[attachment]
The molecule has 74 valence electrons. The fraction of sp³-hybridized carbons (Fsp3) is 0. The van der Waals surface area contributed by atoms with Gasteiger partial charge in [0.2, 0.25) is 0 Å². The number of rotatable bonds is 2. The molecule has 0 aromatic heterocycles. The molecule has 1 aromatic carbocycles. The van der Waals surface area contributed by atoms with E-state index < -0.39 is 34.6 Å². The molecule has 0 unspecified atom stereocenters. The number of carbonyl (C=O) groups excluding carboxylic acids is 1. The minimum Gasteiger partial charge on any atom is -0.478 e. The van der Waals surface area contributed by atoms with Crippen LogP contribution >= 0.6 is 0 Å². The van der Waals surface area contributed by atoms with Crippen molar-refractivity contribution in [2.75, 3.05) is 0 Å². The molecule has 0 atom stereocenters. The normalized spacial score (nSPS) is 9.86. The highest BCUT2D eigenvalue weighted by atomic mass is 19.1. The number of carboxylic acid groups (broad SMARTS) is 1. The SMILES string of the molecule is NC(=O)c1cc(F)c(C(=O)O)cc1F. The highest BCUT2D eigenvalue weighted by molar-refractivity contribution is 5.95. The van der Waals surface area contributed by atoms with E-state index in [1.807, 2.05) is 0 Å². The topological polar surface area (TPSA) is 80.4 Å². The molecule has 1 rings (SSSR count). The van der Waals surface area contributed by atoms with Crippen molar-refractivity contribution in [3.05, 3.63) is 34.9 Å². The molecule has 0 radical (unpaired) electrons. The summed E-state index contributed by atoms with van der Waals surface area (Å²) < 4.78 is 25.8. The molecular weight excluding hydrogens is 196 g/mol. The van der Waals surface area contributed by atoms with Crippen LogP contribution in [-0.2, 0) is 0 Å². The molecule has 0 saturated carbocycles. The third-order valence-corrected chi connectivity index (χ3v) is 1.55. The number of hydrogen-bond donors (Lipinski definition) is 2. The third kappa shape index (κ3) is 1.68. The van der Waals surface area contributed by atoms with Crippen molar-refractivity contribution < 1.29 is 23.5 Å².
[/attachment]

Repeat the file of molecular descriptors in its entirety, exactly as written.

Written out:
The molecule has 74 valence electrons. The fraction of sp³-hybridized carbons (Fsp3) is 0. The van der Waals surface area contributed by atoms with Gasteiger partial charge in [0.2, 0.25) is 0 Å². The number of rotatable bonds is 2. The molecule has 0 aromatic heterocycles. The molecule has 1 aromatic carbocycles. The van der Waals surface area contributed by atoms with E-state index < -0.39 is 34.6 Å². The molecule has 0 unspecified atom stereocenters. The number of carbonyl (C=O) groups excluding carboxylic acids is 1. The minimum Gasteiger partial charge on any atom is -0.478 e. The van der Waals surface area contributed by atoms with Crippen LogP contribution >= 0.6 is 0 Å². The van der Waals surface area contributed by atoms with Crippen molar-refractivity contribution in [2.75, 3.05) is 0 Å². The molecule has 0 atom stereocenters. The normalized spacial score (nSPS) is 9.86. The highest BCUT2D eigenvalue weighted by atomic mass is 19.1. The number of carboxylic acid groups (broad SMARTS) is 1. The SMILES string of the molecule is NC(=O)c1cc(F)c(C(=O)O)cc1F. The highest BCUT2D eigenvalue weighted by molar-refractivity contribution is 5.95. The van der Waals surface area contributed by atoms with E-state index in [1.807, 2.05) is 0 Å². The topological polar surface area (TPSA) is 80.4 Å². The molecule has 1 rings (SSSR count). The van der Waals surface area contributed by atoms with Crippen molar-refractivity contribution in [3.05, 3.63) is 34.9 Å². The molecule has 0 radical (unpaired) electrons. The summed E-state index contributed by atoms with van der Waals surface area (Å²) < 4.78 is 25.8. The molecular weight excluding hydrogens is 196 g/mol. The van der Waals surface area contributed by atoms with Crippen LogP contribution in [-0.2, 0) is 0 Å². The molecule has 0 saturated carbocycles. The third-order valence-corrected chi connectivity index (χ3v) is 1.55. The number of hydrogen-bond donors (Lipinski definition) is 2. The third kappa shape index (κ3) is 1.68. The van der Waals surface area contributed by atoms with Crippen molar-refractivity contribution < 1.29 is 23.5 Å².